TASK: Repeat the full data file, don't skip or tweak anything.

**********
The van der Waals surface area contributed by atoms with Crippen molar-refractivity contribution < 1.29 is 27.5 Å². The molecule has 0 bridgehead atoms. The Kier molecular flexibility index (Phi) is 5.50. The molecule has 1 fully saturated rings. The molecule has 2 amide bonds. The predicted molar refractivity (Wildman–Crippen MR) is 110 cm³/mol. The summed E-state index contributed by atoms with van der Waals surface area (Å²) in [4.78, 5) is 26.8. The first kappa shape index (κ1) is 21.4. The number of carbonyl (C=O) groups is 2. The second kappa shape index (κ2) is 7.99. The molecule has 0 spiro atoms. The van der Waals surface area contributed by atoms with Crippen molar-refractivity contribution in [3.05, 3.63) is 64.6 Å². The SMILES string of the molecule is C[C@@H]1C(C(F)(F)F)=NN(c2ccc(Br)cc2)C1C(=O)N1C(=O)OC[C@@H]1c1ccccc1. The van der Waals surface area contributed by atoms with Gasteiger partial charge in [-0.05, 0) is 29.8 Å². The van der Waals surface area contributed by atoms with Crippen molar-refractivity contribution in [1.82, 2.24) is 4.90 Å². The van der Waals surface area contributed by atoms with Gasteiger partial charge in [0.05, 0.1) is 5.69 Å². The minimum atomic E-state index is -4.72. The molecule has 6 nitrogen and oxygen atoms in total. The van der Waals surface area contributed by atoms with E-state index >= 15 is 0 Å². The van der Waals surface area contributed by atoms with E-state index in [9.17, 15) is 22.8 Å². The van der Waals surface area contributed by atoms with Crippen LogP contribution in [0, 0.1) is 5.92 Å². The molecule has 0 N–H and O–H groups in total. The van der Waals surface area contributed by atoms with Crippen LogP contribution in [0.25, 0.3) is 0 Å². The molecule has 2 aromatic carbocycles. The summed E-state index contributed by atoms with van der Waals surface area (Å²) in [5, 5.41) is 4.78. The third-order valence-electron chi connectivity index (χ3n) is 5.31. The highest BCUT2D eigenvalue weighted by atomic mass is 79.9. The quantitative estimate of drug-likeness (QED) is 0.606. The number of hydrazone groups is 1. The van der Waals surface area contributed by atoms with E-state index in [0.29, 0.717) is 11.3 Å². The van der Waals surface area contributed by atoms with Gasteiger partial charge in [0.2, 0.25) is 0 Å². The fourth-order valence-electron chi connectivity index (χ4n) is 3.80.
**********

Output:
The van der Waals surface area contributed by atoms with Crippen molar-refractivity contribution < 1.29 is 27.5 Å². The molecule has 0 bridgehead atoms. The Kier molecular flexibility index (Phi) is 5.50. The molecule has 1 fully saturated rings. The molecule has 2 amide bonds. The predicted molar refractivity (Wildman–Crippen MR) is 110 cm³/mol. The summed E-state index contributed by atoms with van der Waals surface area (Å²) in [4.78, 5) is 26.8. The first kappa shape index (κ1) is 21.4. The number of carbonyl (C=O) groups is 2. The second kappa shape index (κ2) is 7.99. The molecule has 0 spiro atoms. The van der Waals surface area contributed by atoms with Crippen molar-refractivity contribution in [3.05, 3.63) is 64.6 Å². The SMILES string of the molecule is C[C@@H]1C(C(F)(F)F)=NN(c2ccc(Br)cc2)C1C(=O)N1C(=O)OC[C@@H]1c1ccccc1. The van der Waals surface area contributed by atoms with Gasteiger partial charge in [-0.05, 0) is 29.8 Å². The van der Waals surface area contributed by atoms with Crippen molar-refractivity contribution in [1.82, 2.24) is 4.90 Å². The van der Waals surface area contributed by atoms with Gasteiger partial charge in [0.05, 0.1) is 5.69 Å². The minimum atomic E-state index is -4.72. The molecule has 6 nitrogen and oxygen atoms in total. The van der Waals surface area contributed by atoms with E-state index >= 15 is 0 Å². The van der Waals surface area contributed by atoms with E-state index in [9.17, 15) is 22.8 Å². The van der Waals surface area contributed by atoms with Crippen LogP contribution in [0, 0.1) is 5.92 Å². The molecule has 0 N–H and O–H groups in total. The van der Waals surface area contributed by atoms with Crippen LogP contribution in [0.25, 0.3) is 0 Å². The molecule has 2 aromatic carbocycles. The summed E-state index contributed by atoms with van der Waals surface area (Å²) in [5, 5.41) is 4.78. The third-order valence-electron chi connectivity index (χ3n) is 5.31. The highest BCUT2D eigenvalue weighted by atomic mass is 79.9. The quantitative estimate of drug-likeness (QED) is 0.606. The number of hydrazone groups is 1. The van der Waals surface area contributed by atoms with E-state index in [0.29, 0.717) is 11.3 Å². The van der Waals surface area contributed by atoms with Gasteiger partial charge in [0.2, 0.25) is 0 Å². The fourth-order valence-electron chi connectivity index (χ4n) is 3.80.